Calculate the incomplete Cholesky factorization of A, and use the L' factor as a preconditioner input to bicgstab.

L = ichol(A);
x = bicgstab(A,b,1e-4,100,L');
bicgstab converged at iteration 30.5 to a solution with relative residual 5.3e-05.

Using a preconditioner improves the numerical properties of the problem enough that bicgstab is able to converge.

Examine the effect of using a preconditioner matrix with bicgstab to solve a linear system.

Load west0479, a real 479-by-479 nonsymmetric sparse matrix.

load west0479
A = west0479;

Define b so that the true solution to Ax=b is a vector of all ones.

b = sum(A,2);

Set the tolerance and maximum number of iterations.

tol = 1e-12;
maxit = 20;

Use bicgstab to find a solution at the requested tolerance and number of iterations. Specify five outputs to return information about the solution process:

  • x is the computed solution to A*x = b.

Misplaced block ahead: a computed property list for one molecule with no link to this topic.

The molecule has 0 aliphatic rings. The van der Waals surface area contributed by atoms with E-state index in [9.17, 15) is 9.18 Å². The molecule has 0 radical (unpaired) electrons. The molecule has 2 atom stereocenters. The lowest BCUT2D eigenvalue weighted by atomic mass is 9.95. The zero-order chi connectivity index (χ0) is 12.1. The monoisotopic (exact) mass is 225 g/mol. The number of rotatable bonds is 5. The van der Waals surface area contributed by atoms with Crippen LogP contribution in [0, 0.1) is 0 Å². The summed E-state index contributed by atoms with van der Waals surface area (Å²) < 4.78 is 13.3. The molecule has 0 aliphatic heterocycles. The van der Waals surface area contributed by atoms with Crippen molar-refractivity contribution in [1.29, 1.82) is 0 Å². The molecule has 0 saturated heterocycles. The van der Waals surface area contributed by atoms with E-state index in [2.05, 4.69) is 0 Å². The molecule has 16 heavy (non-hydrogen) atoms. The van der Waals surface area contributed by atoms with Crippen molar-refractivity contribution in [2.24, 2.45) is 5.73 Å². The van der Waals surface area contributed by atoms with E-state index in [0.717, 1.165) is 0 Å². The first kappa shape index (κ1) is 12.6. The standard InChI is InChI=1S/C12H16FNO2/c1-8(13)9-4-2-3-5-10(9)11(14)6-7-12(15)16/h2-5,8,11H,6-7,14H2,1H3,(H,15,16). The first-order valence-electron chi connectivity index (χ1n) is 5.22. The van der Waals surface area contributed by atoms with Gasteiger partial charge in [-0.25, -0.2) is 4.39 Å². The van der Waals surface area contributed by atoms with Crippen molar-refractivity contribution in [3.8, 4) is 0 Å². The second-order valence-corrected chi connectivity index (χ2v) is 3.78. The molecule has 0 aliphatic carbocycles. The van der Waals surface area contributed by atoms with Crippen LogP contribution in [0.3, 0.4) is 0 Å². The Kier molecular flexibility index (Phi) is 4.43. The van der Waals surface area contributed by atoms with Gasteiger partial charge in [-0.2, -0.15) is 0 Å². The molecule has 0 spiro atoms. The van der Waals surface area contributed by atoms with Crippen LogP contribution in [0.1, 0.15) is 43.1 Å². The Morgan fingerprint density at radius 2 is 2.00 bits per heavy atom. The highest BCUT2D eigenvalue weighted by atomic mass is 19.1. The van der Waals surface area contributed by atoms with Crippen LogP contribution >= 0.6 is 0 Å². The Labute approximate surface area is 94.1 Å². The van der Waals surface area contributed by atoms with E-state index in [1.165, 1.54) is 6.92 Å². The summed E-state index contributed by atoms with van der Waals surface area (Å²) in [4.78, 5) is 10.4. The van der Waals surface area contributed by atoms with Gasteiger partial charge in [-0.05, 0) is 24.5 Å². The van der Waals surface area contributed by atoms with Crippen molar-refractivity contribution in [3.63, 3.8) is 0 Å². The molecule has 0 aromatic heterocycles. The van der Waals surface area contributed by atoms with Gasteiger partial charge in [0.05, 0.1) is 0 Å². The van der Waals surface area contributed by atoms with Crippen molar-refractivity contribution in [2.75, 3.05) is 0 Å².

• fl0 is a flag indicating whether the algorithm converged.

  • rr0 is the relative residual of the computed answer x.

  • it0 is the iteration number when x was computed.

  • rv0 is a vector of the residual history for b-Ax.

[x,fl0,rr0,it0,rv0] = bicgstab(A,b,tol,maxit); 
fl0
fl0 = 1
rr0
rr0 = 1
it0
it0 = 0

fl0 is 1 because bicgstab does not converge to the requested tolerance 1e-12 within the requested 20 iterations. In fact, the behavior of bicgstab is so poor that the initial guess x0 = zeros(size(A,2),1) is the best solution and is returned, as indicated by it0 = 0.

To aid with the slow convergence, you can specify a preconditioner matrix. Since A is nonsymmetric, use ilu to generate the preconditioner M=LU. Specify a drop tolerance to ignore nondiagonal entries with values smaller than 1e-6. Solve the preconditioned system AM-1Mx=b by specifying L and U as inputs to bicgstab.

setup = struct('type','ilutp','droptol',1e-6);
[L,U] = ilu(A,setup);
[x1,fl1,rr1,it1,rv1] = bicgstab(A,b,tol,maxit,L,U);
fl1
fl1 = 0
rr1
rr1 = 3.8661e-14
it1
it1 = 3